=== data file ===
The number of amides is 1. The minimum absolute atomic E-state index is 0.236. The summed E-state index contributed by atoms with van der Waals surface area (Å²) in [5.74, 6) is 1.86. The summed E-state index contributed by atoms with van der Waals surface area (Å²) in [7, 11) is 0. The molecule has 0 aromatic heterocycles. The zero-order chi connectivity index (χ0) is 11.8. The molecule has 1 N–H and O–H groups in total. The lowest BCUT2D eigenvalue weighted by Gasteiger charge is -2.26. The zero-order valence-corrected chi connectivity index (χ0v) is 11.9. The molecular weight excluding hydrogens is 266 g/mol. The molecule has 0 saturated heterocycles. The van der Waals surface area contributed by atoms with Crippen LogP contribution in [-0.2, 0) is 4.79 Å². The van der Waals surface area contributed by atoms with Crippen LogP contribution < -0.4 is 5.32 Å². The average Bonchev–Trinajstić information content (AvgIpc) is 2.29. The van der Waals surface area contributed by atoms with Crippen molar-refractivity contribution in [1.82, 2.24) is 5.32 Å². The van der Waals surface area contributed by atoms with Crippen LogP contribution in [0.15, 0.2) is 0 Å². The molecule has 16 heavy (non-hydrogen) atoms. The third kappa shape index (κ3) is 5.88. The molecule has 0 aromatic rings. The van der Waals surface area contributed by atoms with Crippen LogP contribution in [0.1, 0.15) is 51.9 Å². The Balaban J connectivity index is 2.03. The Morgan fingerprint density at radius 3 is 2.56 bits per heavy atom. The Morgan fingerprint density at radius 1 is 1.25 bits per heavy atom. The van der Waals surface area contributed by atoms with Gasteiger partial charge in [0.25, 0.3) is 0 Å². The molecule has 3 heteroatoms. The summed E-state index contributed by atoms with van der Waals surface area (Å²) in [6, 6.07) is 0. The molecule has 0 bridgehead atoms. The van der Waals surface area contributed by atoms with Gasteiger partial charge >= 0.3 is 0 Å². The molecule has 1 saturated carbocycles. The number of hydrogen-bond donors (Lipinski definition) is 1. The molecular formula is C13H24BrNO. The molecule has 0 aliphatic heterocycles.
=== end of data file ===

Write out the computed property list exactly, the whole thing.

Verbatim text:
The number of amides is 1. The minimum absolute atomic E-state index is 0.236. The summed E-state index contributed by atoms with van der Waals surface area (Å²) in [5.74, 6) is 1.86. The summed E-state index contributed by atoms with van der Waals surface area (Å²) in [7, 11) is 0. The molecule has 0 aromatic heterocycles. The zero-order chi connectivity index (χ0) is 11.8. The molecule has 1 N–H and O–H groups in total. The lowest BCUT2D eigenvalue weighted by Gasteiger charge is -2.26. The zero-order valence-corrected chi connectivity index (χ0v) is 11.9. The molecular weight excluding hydrogens is 266 g/mol. The molecule has 0 saturated heterocycles. The van der Waals surface area contributed by atoms with Crippen LogP contribution in [-0.2, 0) is 4.79 Å². The van der Waals surface area contributed by atoms with Crippen LogP contribution < -0.4 is 5.32 Å². The average Bonchev–Trinajstić information content (AvgIpc) is 2.29. The van der Waals surface area contributed by atoms with Crippen molar-refractivity contribution in [1.82, 2.24) is 5.32 Å². The van der Waals surface area contributed by atoms with Crippen LogP contribution in [0.15, 0.2) is 0 Å². The molecule has 16 heavy (non-hydrogen) atoms. The third kappa shape index (κ3) is 5.88. The molecule has 0 aromatic rings. The van der Waals surface area contributed by atoms with Crippen LogP contribution in [0.1, 0.15) is 51.9 Å². The Balaban J connectivity index is 2.03. The Morgan fingerprint density at radius 3 is 2.56 bits per heavy atom. The Morgan fingerprint density at radius 1 is 1.25 bits per heavy atom. The van der Waals surface area contributed by atoms with Gasteiger partial charge in [0.25, 0.3) is 0 Å². The molecule has 3 heteroatoms. The summed E-state index contributed by atoms with van der Waals surface area (Å²) in [6, 6.07) is 0. The molecule has 0 bridgehead atoms. The van der Waals surface area contributed by atoms with Gasteiger partial charge >= 0.3 is 0 Å². The molecule has 1 saturated carbocycles. The number of hydrogen-bond donors (Lipinski definition) is 1. The molecular formula is C13H24BrNO. The molecule has 0 aliphatic heterocycles.